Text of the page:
What do you see as the priority issue to address in our county?
Being in a big county, we all hear about concerns. My job is to listen to those concerns and then find resources, build and im­ple­ment a plan to “fix” or lower the risk of the concerns. I am a team player. I will work with the communities that I serve and work with the other commissioners to insure that the county is able to efficiently and effectively move forward. We need to be more proactive than reactive.

Randy Dallke, incumbent
Why are you running for a county commission seat?
To make fair and logical decisions that effect all of Ma­rion County citizens. I believe in building a team of good county employees that can answer our citizens’ questions. Make sure that all aspects of county government is done correctly. I bring any problems in District No. 3 to be discussed at the commission table. I work in most of Marion County, personally see the good and unsatisfactory actions taken, and take time to visit with our residents.
What life experiences have prepared you to be an effective administrator of a county government?
I was a welding foreman for nine years of railroad employment. As foreman of people you learn to work with and listen how people will accomplish the task you have given them. Set goals for department heads to achieve. Having served as city councilman, mayor of Peabody and county commissioner has given me a vast knowledge of county government. You learn that you must try to keep taxes down and yet provide services.
Why should people vote for you over the other two opponents?
When I decided to run the first time, I visited the commission meetings to evaluate and learn. I would like you, the voters, to know that neither one of my opponents has been to a meeting. I wonder if either one is interested enough to show up. If given the pleasure to serve this next term I will continue to serve District No. 3 the best and friendliest way I can.
What do you see as the priority issue to address in our county?
Last week we heard of another longstanding business closing its doors. Undoubtedly, we need to support our existing businesses but also help grow a new business if we get the chance to. We have had a great group of business people form together and volunteer the effort to go out of the box to look ahead. It is the top priority to help this group and put a new face in this world for Marion County. Thank you for a chance to develop this opportunity.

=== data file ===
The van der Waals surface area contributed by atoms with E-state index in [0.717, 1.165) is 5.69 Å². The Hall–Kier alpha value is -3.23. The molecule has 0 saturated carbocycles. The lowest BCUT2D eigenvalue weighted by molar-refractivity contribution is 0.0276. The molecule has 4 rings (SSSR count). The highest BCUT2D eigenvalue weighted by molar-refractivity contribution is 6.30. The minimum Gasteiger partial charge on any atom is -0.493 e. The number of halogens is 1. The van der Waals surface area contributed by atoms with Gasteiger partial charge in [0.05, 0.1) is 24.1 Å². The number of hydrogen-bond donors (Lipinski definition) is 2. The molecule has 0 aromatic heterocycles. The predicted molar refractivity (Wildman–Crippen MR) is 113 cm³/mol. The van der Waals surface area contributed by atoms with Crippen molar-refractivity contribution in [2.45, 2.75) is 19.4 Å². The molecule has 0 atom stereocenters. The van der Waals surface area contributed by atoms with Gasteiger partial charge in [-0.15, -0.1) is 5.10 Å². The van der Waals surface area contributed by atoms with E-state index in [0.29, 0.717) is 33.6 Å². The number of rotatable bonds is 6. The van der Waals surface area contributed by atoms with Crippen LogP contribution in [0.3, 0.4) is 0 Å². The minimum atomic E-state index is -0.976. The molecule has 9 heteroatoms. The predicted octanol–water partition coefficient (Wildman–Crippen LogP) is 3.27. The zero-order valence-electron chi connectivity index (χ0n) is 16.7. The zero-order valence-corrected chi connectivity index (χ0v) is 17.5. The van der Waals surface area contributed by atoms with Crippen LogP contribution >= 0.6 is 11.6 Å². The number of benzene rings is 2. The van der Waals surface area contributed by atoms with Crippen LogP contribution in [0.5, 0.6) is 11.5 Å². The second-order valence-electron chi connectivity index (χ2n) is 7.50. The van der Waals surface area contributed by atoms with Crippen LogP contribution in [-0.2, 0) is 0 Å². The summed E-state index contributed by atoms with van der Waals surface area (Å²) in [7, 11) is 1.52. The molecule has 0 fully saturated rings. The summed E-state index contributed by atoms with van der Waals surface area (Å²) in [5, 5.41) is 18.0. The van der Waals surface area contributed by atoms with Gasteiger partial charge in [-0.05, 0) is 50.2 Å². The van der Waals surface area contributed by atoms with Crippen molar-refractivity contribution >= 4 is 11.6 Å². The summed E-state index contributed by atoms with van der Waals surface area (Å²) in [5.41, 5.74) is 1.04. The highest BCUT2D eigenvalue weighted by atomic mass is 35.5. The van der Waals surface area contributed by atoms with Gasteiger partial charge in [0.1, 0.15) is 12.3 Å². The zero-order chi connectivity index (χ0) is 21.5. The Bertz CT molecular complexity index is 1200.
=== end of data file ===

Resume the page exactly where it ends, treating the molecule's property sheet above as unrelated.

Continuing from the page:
Republican candidates
The following are Republican candidates with some competing for a specific local, county or state positions.
When there are three or more candidates filing for the same position in the same party, an election is held, according to the Marion County Clerk’s office.
The two candidates with the highest number of votes will move on to the general election Tuesday, Nov. 8.
National offices
• U.S. Senator
—Jerry Moran, Manhattan
—DJ Smith, Osawatomie
• U.S. Representative, 1st District
—Roger Marshall, Great Bend
—Tim Huelskamp, Fowler
State offices
• Kan. Senator, 35th District
—Richard Wilborn, McPherson
• Kan. Senator, 70th District
—John E. Barker, Abilene
• Kan. Representative, 74th District
—Don Schroeder, Hesston
County offices
• County Attorney
—Courtney Boehm
• County Clerk
—Tina D. Spencer
• County Sheriff
—Robert P. Craft
• County Treasurer
—Jeannine Bateman
• Register of Deeds
—Rebecca L. Wingfield
—DJ Smith, Osawatomie
• U.S. Representative, 1st District
—Roger Marshall, Great Bend
—Tim Huelskamp, Fowler
Democratic candidates
The following are Democratic candidates with some competing against an incumbent.
No democratic candidate filed for any of the county positions to include commissioner in the second or third districts, county attorney, county clerk, county sheriff, county treasurer or register of deeds.
On the state and national offices, no De­mo­cratic candidate filed for the Kan. Representative in the 74th District or U.S. Representative, First District.
National offices
• U.S. Senator
—Monique Singh, Kansas City
—Patrick Wiesner, Lawrence
State offices
• Kan. Senator, 35th District
—Levi Morris, Lyons
• Kan. Representative, 70th District
—Jo Swartz, Abilene

More from Hillsboro Free Press
TC men?s talent exceeds low prediction
Ten seniors and starters return to the Tabor men?s soccer team in...
Read More